Study: Stem cells found in fruit fly gut

December 8, 2005

Baltimore scientists say they have identified stem cells in the mid gut of Drosophila fruit flies.

Allan Spradling and Benjamin Ohlstein of the Carnegie Institution of Washington in Baltimore used lineage labeling to demonstrate the existence of such cells in the insect's digestive system.

Writing in a paper published online by the journal Nature this week, they said unlike other stem cells, those from the fly intestine do not attach to a partner stromal cell.

Vertebrate and invertebrate digestive systems show extensive developmental similarities.

The researchers suggest studying the stem cells in the gut system of fruit flies might help provide clues about what goes wrong in humans who suffer from some common digestive diseases and cancer.

In a second paper, Craig Micchelli and Norbert Perrimon of the Harvard Medical School also identify stem cells in the mid gut of Drosophila and agree with Spradling and Ohlstein the cells are regulated by Notch signaling.

The teams believe the ability to identify, manipulate and genetically trace cell lineages in the mid gut should lead to the discovery of additional genes that regulate stem and progenitor cell biology in the gastrointestinal tract.

Copyright 2005 by United Press International

Explore further: Complex signaling between blood and stem cells controls regeneration in fly gut

Related Stories

Scientists announce top 10 new species for 2015

May 21, 2015

A cartwheeling spider, a bird-like dinosaur and a fish that wriggles around on the sea floor to create a circular nesting site are among the species identified by the SUNY College of Environmental Science and Forestry (ESF) ...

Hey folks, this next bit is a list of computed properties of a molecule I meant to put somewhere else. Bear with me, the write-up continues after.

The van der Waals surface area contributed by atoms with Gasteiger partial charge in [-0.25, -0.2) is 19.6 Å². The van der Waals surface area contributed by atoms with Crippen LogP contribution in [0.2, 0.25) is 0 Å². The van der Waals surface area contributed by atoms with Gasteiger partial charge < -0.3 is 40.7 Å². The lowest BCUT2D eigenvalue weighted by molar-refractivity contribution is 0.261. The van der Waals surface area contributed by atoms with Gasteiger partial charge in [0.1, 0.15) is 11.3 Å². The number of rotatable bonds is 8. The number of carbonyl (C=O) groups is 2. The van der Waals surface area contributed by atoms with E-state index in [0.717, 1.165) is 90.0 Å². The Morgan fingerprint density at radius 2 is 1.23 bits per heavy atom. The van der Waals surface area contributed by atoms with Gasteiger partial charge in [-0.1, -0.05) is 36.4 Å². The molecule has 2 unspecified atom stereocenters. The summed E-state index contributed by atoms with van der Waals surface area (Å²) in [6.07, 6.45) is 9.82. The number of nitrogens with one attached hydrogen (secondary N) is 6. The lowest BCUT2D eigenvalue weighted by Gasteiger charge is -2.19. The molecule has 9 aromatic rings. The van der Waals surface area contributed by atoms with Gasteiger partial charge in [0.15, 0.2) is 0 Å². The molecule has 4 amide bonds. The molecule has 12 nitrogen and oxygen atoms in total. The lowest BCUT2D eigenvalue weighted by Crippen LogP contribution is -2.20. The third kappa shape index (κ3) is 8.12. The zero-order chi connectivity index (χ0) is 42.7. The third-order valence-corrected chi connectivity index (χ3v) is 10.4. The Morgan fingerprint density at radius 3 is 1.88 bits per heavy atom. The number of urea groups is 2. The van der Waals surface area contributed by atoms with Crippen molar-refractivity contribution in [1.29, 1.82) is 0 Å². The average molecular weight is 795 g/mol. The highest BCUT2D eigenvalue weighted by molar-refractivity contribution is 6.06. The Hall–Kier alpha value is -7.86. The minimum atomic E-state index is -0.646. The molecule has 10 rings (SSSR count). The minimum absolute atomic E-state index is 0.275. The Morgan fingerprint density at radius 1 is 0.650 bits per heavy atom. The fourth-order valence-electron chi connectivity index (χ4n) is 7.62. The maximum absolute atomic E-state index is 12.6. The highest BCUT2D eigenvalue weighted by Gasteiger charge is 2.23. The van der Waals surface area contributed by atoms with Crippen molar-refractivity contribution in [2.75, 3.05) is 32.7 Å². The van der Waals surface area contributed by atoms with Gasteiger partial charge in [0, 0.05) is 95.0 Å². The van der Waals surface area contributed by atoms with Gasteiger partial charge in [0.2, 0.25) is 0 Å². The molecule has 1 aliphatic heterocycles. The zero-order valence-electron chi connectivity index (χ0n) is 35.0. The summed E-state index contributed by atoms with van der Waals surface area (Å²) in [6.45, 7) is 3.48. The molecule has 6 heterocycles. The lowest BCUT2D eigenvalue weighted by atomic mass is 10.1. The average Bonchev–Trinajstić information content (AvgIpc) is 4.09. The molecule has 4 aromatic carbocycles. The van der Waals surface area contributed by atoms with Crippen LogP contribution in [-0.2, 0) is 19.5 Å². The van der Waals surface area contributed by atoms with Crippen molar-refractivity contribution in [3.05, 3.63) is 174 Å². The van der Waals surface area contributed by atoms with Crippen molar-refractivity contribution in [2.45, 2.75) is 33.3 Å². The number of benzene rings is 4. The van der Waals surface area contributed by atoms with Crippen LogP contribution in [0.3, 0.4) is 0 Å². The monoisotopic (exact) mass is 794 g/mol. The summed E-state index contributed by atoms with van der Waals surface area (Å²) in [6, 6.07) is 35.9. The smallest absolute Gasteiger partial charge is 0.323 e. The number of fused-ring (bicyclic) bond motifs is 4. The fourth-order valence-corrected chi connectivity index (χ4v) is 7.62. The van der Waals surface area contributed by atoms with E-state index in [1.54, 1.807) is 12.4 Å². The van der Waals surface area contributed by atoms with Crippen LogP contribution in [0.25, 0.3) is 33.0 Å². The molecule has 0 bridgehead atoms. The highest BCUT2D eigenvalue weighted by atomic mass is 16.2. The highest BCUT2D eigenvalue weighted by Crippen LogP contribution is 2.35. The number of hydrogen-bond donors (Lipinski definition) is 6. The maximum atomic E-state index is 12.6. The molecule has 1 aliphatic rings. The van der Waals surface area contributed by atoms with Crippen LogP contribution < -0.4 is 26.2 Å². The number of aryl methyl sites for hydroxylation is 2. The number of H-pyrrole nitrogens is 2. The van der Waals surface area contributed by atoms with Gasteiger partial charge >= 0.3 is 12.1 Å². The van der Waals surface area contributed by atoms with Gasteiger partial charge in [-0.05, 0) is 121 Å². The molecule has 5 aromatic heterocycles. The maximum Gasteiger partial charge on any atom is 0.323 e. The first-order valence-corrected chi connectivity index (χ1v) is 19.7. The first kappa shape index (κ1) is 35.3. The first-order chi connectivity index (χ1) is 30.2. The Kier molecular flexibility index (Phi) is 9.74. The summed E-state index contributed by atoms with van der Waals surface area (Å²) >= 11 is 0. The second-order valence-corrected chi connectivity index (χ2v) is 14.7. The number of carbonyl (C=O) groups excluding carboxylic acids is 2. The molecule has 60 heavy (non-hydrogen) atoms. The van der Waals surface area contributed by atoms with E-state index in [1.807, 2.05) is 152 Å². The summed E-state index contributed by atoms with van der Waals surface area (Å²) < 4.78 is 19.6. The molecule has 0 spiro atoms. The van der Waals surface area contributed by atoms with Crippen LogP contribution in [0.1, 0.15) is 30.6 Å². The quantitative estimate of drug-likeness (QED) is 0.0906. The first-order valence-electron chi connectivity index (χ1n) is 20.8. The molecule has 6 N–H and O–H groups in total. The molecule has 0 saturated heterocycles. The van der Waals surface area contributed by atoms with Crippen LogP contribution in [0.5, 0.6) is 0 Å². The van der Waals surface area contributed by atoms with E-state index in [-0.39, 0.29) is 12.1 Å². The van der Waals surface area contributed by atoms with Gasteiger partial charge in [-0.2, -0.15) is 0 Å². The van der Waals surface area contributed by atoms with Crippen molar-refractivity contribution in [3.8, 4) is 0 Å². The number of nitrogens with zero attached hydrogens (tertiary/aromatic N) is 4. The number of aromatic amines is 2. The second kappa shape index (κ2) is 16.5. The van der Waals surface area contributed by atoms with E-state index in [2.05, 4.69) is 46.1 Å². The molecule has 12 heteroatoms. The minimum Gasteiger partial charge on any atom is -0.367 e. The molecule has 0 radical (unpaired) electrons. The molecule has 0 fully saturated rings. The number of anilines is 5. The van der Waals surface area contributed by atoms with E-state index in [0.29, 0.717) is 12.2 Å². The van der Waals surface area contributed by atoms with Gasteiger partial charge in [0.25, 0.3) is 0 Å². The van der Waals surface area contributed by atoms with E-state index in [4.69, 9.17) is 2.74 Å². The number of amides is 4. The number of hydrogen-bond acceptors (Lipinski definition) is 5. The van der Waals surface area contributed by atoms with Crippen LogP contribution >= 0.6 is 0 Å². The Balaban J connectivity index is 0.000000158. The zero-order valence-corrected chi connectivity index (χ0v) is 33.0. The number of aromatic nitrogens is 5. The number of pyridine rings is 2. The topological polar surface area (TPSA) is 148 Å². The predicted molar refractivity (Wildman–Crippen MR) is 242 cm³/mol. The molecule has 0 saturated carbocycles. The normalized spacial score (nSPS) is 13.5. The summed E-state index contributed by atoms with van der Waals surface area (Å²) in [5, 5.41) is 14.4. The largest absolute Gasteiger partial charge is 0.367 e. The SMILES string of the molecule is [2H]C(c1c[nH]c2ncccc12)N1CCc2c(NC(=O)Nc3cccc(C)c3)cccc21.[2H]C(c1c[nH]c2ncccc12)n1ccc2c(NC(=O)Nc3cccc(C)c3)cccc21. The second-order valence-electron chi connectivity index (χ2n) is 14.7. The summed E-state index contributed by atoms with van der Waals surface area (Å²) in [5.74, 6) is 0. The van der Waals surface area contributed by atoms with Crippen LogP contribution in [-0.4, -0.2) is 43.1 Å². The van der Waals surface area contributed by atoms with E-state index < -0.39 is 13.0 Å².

The benefits of bacteria for gut health

October 18, 2013

Scientists from the Emory University School of Medicine in Atlanta, United States have shown that specific gut bacteria are beneficial for maintaining a healthy intestine in the fruit fly Drosophila and mice and also contribute ...

Fruit fly midguts provide human abdomen acumen

July 4, 2013

(Phys.org) —Nicolas Buchon, associate professor of entomology, is giving the fruit fly research community a lot to digest: a detailed molecular and anatomical atlas of the fruit fly digestive tract. The results, published ...

Recommended for you

Quantum matter stuck in unrest

July 31, 2015

Using ultracold atoms trapped in light crystals, scientists from the MPQ, LMU, and the Weizmann Institute observe a novel state of matter that never thermalizes.

Binary star system precisely timed with pulsar's gamma-rays

July 31, 2015

Pulsars are rapidly rotating compact remnants born in the explosions of massive stars. They can be observed through their lighthouse-like beams of radio waves and gamma-rays. Scientists at the Max Planck Institute for Gravitational ...

0 comments

Please sign in to add a comment. Registration is free, and takes less than a minute. Read more

Click here to reset your password.
Sign in to get notified via email when new comments are made.